Have the Semiconductors Bottomed?
Have the semiconductor stocks bottomed?
“There are a bunch of reasons to think the future's looking brighter for the semiconductor space,” Cramer said. “The stocks are cheap, chip inventories are low and all these companies are facing easy comparisons versus last year's awful results.”
In 2011, estimates for the sector were slashed by 30 percent and the entire cohort lagged the S&P 500 index by 12 percent. Since the beginning of 2012, though, the chipmakers group has rose by 8 percent.
For those interested in bottom fishing, Cramer recommends “best of breed” names, like Broadcom . The Irvine, Calif.-based company designs connectivity chips that integrate multiple communication standards (think Bluetooth, GPS and WiFi) into a single chip for networking equipment. It also designs broadband gear, like cable modems, and mobile devices, which account for nearly 50 percent of its sales. These end-markets are expected to grow at a 15 percent clip for the foreseen future.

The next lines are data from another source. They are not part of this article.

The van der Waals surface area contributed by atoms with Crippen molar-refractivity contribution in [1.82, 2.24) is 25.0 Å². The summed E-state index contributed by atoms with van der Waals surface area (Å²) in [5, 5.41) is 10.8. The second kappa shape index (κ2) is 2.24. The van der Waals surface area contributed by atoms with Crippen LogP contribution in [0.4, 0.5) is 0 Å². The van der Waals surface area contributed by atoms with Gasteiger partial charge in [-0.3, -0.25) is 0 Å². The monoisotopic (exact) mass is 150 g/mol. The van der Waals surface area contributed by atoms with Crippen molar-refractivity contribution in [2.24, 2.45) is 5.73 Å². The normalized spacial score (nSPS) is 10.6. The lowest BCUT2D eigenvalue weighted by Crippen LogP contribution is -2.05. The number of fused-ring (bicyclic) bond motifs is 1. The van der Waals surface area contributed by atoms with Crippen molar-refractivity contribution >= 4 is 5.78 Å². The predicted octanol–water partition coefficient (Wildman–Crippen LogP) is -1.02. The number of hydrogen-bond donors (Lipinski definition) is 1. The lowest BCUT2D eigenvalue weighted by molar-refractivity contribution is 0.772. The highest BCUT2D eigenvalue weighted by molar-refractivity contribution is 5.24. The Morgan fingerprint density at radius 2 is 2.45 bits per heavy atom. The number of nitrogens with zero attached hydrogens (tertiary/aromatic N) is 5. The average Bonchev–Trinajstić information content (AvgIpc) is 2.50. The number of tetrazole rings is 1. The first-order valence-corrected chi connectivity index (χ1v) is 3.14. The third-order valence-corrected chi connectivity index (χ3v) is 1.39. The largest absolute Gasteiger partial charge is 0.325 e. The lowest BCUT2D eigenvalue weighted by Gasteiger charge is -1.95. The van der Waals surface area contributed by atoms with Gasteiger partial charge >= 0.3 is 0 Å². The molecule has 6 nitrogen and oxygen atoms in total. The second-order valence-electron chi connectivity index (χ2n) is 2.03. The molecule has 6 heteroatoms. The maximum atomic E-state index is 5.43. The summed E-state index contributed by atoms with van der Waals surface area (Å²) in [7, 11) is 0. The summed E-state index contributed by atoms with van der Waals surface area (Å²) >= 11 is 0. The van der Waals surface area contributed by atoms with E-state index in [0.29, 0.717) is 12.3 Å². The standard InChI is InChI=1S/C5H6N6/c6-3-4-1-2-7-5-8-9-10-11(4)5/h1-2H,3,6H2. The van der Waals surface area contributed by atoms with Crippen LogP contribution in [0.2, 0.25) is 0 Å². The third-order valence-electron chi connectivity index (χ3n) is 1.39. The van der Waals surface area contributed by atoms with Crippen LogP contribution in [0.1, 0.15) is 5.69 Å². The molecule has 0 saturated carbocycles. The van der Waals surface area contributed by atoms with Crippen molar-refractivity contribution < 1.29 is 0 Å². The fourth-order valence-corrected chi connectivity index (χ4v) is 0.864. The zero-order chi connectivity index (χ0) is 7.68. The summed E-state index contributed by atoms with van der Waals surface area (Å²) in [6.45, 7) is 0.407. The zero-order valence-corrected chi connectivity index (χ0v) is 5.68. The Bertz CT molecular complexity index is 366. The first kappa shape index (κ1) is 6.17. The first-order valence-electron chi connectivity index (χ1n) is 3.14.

Cramer thinks this stock is “dirt cheap,” selling for just 11.7 times forward earnings estimates with a 15 percent growth rate. It also pays a modest dividend of around 1 percent, but hey, it’s something.
“I say buy yourself some Broadcom,” Cramer said. “It's super cheap, the earnings have bottomed and are ready to rebound and the company has a ton of exposure to the parts of tech that are still working, secular growth themes like the mobile internet tsunami and the cloud .”
Read on for the Mad Money Mobile Internet Index
When this story was published, Cramer's charitable trust owned Broadcom.
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